Silver Spring's Ripley District becoming a neighborhood
A few years ago, the Ripley District was home to auto body shops and warehouses. But with the completion of a new apartment building and work starting on another, this handful of blocks between the Red Line and Georgia Avenue in downtown Silver Spring is on its way to becoming a neighborhood.
In May, residents started moving into the Solaire, located at 1150 Ripley Street. I previously wrote about the building's nine live-work units, which allow residents to operate businesses out of their apartments.
Montgomery County officials were so nervous about kickstarting the redevelopment of the Ripley District that they gave developer Washington Property Company $5 million in public money to help cover the costs of the 17-story high-rise, but today it's 25 percent leased.
Across the street is Eleven55 Ripley, a mixed-use complex containing apartments, rowhouses, and retail space. Construction began in December and the building should open in late 2013, according to its developer, Home Properties.
Together, the two buildings will deliver over 600 apartments, several new shops and businesses, and a pair of pocket parks to the Ripley District. And to support them, the county has extended two streets, which will eventually connect the neighborhood to the rest of downtown Silver Spring.
Last month, I stopped by the Ripley District to check out its progress. So far, things are looking good.
As part of both projects, Ripley Street was widened and given curbs and sidewalks. It's remarkable how much the street has changed from a few years ago, when the street had no curbs or sidewalks and the asphalt was cracked and broken. Ripley has also been extended, curving north to connect with Bonifant Street and the Silver Spring Transit Center, which should open later this year.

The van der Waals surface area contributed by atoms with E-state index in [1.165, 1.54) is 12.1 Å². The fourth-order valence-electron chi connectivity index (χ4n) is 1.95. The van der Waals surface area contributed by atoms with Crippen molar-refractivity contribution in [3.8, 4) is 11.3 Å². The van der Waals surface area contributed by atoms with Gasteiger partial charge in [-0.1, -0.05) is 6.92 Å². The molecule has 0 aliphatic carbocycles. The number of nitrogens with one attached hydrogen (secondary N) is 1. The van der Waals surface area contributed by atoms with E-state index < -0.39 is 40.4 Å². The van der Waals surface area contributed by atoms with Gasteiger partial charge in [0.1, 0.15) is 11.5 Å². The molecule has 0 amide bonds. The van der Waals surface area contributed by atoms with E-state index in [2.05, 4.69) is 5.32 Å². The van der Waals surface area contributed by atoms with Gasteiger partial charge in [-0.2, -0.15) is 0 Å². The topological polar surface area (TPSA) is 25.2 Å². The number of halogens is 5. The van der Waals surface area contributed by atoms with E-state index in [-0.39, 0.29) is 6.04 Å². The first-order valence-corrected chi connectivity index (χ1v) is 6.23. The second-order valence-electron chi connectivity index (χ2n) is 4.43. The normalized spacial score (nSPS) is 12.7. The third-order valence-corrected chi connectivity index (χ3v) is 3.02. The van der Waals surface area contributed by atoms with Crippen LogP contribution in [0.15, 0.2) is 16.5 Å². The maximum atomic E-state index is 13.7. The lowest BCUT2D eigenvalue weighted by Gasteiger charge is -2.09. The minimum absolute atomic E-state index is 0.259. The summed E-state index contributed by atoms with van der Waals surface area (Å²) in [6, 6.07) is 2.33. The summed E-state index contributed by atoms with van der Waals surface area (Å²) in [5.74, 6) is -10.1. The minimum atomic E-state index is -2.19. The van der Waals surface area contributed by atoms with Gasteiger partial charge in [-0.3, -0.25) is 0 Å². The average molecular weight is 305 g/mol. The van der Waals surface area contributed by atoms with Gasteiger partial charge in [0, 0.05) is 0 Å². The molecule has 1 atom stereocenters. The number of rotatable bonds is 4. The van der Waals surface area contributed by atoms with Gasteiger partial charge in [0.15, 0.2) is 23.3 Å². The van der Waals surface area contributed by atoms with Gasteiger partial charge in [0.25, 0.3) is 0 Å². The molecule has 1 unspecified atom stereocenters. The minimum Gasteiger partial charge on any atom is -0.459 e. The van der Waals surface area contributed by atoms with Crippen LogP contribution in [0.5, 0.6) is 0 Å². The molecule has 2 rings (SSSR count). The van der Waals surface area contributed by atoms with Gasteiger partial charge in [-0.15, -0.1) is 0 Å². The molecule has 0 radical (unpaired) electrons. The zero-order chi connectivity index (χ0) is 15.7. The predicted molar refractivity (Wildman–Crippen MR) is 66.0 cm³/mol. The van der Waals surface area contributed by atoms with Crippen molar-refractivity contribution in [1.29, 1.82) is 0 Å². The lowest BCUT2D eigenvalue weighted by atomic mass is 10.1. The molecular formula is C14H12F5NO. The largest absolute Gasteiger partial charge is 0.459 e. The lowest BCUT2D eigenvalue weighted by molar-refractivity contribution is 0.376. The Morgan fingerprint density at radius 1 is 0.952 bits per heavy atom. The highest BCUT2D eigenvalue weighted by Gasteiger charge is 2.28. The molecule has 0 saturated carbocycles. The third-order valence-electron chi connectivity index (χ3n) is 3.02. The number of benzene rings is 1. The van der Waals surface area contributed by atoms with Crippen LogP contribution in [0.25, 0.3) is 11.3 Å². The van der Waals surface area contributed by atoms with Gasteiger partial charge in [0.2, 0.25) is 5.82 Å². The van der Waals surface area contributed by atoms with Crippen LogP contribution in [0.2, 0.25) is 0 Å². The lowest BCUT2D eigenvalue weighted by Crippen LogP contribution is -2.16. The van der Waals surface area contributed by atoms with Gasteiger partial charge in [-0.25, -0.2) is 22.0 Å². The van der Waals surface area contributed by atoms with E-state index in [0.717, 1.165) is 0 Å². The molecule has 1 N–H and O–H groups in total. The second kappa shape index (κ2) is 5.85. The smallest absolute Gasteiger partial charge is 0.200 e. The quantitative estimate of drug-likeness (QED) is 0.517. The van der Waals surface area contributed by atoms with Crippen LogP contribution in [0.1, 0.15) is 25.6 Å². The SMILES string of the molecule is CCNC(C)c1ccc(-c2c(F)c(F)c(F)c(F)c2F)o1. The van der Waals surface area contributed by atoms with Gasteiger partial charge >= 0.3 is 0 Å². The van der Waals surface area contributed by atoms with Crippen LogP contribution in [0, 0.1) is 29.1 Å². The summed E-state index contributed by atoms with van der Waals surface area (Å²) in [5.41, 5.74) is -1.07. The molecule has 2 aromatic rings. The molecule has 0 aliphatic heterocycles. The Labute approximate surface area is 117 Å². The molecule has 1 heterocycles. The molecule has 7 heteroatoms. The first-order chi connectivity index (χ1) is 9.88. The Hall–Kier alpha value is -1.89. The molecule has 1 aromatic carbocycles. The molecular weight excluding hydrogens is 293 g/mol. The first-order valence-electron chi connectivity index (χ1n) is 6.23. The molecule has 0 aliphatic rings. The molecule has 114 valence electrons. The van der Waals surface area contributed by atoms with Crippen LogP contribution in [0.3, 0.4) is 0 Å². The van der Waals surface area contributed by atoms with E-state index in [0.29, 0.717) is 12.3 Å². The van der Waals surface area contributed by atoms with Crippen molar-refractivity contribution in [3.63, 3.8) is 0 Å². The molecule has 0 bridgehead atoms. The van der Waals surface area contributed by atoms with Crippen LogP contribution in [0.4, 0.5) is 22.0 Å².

Dixon Avenue, which runs parallel to Georgia Avenue between Wayne Avenue and Bonifant, will also be extended one block south towards Ripley Street. Next week, this public parking garage will close so that Montgomery County can run the street through it. Eventually, Dixon will continue another block south to Silver Spring Avenue.
The new street will run through the Eleven55 Ripley project, with apartments and rowhouses on the left side and a a mid-rise apartment building with ground-floor shops on the right. While it's nice to see more retail in this neighborhood, it will be largely invisible from Georgia Avenue and partially hidden by the parking garage, which will make drawing customers a challenge.
The streetscape in front of the Solaire is basically finished, and it looks pretty good, with lots of trees and benches. The sidewalk is pretty wide, and it might seem like too much considering how desolate this area is now. It will probably be a lot busier once the transit center opens.
Here's one of the nine "live-work" units on the ground floor of the Solaire. As I wrote before, these apartments have a separate "work space" that can be sectioned off from the rest of the unit, along with their own entrance from the street and their own address. The walkway in front of them leaves a lot to be desired, however. Given how wide the sidewalk is, having an additional path isn't necessary. This space might be better utilized as small patios or "front yards" for each unit similar to those at the Silverton, a building on nearby East-West Highway.